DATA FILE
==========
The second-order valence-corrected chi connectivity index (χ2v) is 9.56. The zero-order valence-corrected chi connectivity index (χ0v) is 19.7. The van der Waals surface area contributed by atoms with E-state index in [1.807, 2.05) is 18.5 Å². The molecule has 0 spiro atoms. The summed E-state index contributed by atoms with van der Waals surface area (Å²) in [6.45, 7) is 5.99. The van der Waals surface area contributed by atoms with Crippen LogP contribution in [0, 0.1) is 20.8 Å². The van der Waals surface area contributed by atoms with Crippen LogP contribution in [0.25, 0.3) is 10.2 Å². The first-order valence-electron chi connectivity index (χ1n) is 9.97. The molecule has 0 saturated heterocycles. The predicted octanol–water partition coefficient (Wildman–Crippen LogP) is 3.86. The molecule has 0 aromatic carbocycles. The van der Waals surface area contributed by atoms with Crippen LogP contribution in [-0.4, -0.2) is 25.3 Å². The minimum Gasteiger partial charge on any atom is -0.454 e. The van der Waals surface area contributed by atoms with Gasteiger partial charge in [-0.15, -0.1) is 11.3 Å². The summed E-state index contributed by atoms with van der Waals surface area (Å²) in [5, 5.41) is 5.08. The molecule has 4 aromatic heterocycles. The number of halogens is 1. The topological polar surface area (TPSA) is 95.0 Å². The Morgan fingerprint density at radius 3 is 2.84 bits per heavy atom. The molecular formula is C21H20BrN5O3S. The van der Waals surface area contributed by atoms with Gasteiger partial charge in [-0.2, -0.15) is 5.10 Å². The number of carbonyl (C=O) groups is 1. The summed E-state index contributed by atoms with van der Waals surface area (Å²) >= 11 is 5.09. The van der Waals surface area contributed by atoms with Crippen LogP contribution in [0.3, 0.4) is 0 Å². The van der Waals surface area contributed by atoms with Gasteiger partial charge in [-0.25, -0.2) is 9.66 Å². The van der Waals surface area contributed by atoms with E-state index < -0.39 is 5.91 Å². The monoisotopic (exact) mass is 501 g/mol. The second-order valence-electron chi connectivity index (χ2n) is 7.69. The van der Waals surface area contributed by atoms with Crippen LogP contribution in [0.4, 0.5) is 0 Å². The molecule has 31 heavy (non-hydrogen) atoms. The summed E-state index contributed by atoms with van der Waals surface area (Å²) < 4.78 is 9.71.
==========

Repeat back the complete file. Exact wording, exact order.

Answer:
The second-order valence-corrected chi connectivity index (χ2v) is 9.56. The zero-order valence-corrected chi connectivity index (χ0v) is 19.7. The van der Waals surface area contributed by atoms with E-state index in [1.807, 2.05) is 18.5 Å². The molecule has 0 spiro atoms. The summed E-state index contributed by atoms with van der Waals surface area (Å²) in [6.45, 7) is 5.99. The van der Waals surface area contributed by atoms with Crippen LogP contribution in [0, 0.1) is 20.8 Å². The van der Waals surface area contributed by atoms with Crippen LogP contribution in [0.25, 0.3) is 10.2 Å². The first-order valence-electron chi connectivity index (χ1n) is 9.97. The molecule has 0 saturated heterocycles. The predicted octanol–water partition coefficient (Wildman–Crippen LogP) is 3.86. The molecule has 0 aromatic carbocycles. The van der Waals surface area contributed by atoms with Crippen LogP contribution in [-0.4, -0.2) is 25.3 Å². The minimum Gasteiger partial charge on any atom is -0.454 e. The van der Waals surface area contributed by atoms with Gasteiger partial charge in [-0.15, -0.1) is 11.3 Å². The summed E-state index contributed by atoms with van der Waals surface area (Å²) in [5, 5.41) is 5.08. The molecule has 4 aromatic heterocycles. The number of halogens is 1. The topological polar surface area (TPSA) is 95.0 Å². The Morgan fingerprint density at radius 3 is 2.84 bits per heavy atom. The molecular formula is C21H20BrN5O3S. The van der Waals surface area contributed by atoms with Gasteiger partial charge in [-0.2, -0.15) is 5.10 Å². The number of carbonyl (C=O) groups is 1. The summed E-state index contributed by atoms with van der Waals surface area (Å²) >= 11 is 5.09. The van der Waals surface area contributed by atoms with Crippen LogP contribution in [0.3, 0.4) is 0 Å². The van der Waals surface area contributed by atoms with Gasteiger partial charge in [-0.25, -0.2) is 9.66 Å². The van der Waals surface area contributed by atoms with E-state index < -0.39 is 5.91 Å². The monoisotopic (exact) mass is 501 g/mol. The second-order valence-electron chi connectivity index (χ2n) is 7.69. The van der Waals surface area contributed by atoms with Crippen LogP contribution in [0.4, 0.5) is 0 Å². The molecule has 31 heavy (non-hydrogen) atoms. The summed E-state index contributed by atoms with van der Waals surface area (Å²) < 4.78 is 9.71.